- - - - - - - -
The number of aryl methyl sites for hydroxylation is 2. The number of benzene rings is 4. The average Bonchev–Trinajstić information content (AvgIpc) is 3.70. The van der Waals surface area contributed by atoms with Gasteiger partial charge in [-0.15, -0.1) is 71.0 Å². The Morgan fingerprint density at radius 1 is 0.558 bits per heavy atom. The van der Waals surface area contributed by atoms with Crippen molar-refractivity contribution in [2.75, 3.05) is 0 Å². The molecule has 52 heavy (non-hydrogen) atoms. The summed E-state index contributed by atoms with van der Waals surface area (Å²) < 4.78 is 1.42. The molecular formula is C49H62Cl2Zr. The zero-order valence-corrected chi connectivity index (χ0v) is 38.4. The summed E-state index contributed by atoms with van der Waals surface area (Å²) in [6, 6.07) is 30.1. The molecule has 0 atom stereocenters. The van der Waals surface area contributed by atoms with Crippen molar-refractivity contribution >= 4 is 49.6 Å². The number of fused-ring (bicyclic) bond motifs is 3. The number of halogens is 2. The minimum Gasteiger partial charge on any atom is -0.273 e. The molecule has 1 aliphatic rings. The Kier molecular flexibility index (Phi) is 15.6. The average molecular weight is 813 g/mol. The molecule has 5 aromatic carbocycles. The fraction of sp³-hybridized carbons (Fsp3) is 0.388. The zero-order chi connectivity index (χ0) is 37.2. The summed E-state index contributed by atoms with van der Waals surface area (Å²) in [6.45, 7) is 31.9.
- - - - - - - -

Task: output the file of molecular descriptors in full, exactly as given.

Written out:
The number of aryl methyl sites for hydroxylation is 2. The number of benzene rings is 4. The average Bonchev–Trinajstić information content (AvgIpc) is 3.70. The van der Waals surface area contributed by atoms with Gasteiger partial charge in [-0.15, -0.1) is 71.0 Å². The Morgan fingerprint density at radius 1 is 0.558 bits per heavy atom. The van der Waals surface area contributed by atoms with Crippen molar-refractivity contribution in [2.75, 3.05) is 0 Å². The molecule has 52 heavy (non-hydrogen) atoms. The summed E-state index contributed by atoms with van der Waals surface area (Å²) < 4.78 is 1.42. The molecular formula is C49H62Cl2Zr. The zero-order valence-corrected chi connectivity index (χ0v) is 38.4. The summed E-state index contributed by atoms with van der Waals surface area (Å²) in [6, 6.07) is 30.1. The molecule has 0 atom stereocenters. The van der Waals surface area contributed by atoms with Crippen molar-refractivity contribution >= 4 is 49.6 Å². The number of fused-ring (bicyclic) bond motifs is 3. The number of halogens is 2. The minimum Gasteiger partial charge on any atom is -0.273 e. The molecule has 1 aliphatic rings. The Kier molecular flexibility index (Phi) is 15.6. The average molecular weight is 813 g/mol. The molecule has 5 aromatic carbocycles. The fraction of sp³-hybridized carbons (Fsp3) is 0.388. The zero-order chi connectivity index (χ0) is 37.2. The summed E-state index contributed by atoms with van der Waals surface area (Å²) in [6.45, 7) is 31.9.